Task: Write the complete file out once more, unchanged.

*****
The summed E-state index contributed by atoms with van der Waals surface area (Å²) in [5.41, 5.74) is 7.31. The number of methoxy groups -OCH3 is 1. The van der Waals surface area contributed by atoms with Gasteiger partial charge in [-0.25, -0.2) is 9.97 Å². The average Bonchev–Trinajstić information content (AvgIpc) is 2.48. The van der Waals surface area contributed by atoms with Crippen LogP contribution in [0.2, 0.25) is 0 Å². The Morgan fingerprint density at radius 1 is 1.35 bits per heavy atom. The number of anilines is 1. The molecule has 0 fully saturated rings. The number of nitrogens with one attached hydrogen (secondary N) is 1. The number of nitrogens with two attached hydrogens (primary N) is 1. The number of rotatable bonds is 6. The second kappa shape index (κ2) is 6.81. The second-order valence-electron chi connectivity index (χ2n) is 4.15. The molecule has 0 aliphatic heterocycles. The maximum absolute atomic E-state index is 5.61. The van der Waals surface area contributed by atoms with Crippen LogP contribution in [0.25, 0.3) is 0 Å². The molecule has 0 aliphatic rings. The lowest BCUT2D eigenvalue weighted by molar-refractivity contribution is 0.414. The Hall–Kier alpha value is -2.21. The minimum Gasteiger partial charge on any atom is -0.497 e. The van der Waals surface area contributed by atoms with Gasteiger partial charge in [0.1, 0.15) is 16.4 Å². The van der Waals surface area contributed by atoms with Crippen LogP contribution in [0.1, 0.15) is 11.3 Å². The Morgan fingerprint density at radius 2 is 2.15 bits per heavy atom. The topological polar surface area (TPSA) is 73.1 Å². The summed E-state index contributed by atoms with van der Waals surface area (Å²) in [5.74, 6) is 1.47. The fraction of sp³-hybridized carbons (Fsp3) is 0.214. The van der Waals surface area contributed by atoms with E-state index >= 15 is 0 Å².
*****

The summed E-state index contributed by atoms with van der Waals surface area (Å²) in [5.41, 5.74) is 7.31. The number of methoxy groups -OCH3 is 1. The van der Waals surface area contributed by atoms with Gasteiger partial charge in [-0.25, -0.2) is 9.97 Å². The average Bonchev–Trinajstić information content (AvgIpc) is 2.48. The van der Waals surface area contributed by atoms with Crippen LogP contribution in [0.2, 0.25) is 0 Å². The Morgan fingerprint density at radius 1 is 1.35 bits per heavy atom. The number of anilines is 1. The molecule has 0 fully saturated rings. The number of nitrogens with one attached hydrogen (secondary N) is 1. The number of nitrogens with two attached hydrogens (primary N) is 1. The number of rotatable bonds is 6. The second kappa shape index (κ2) is 6.81. The second-order valence-electron chi connectivity index (χ2n) is 4.15. The molecule has 0 aliphatic heterocycles. The maximum absolute atomic E-state index is 5.61. The van der Waals surface area contributed by atoms with Crippen LogP contribution in [0.25, 0.3) is 0 Å². The molecule has 0 aliphatic rings. The lowest BCUT2D eigenvalue weighted by molar-refractivity contribution is 0.414. The Hall–Kier alpha value is -2.21. The minimum Gasteiger partial charge on any atom is -0.497 e. The van der Waals surface area contributed by atoms with Gasteiger partial charge in [0.1, 0.15) is 16.4 Å². The van der Waals surface area contributed by atoms with Crippen LogP contribution in [0.1, 0.15) is 11.3 Å². The Morgan fingerprint density at radius 2 is 2.15 bits per heavy atom. The topological polar surface area (TPSA) is 73.1 Å². The summed E-state index contributed by atoms with van der Waals surface area (Å²) in [5.74, 6) is 1.47. The fraction of sp³-hybridized carbons (Fsp3) is 0.214. The van der Waals surface area contributed by atoms with E-state index >= 15 is 0 Å².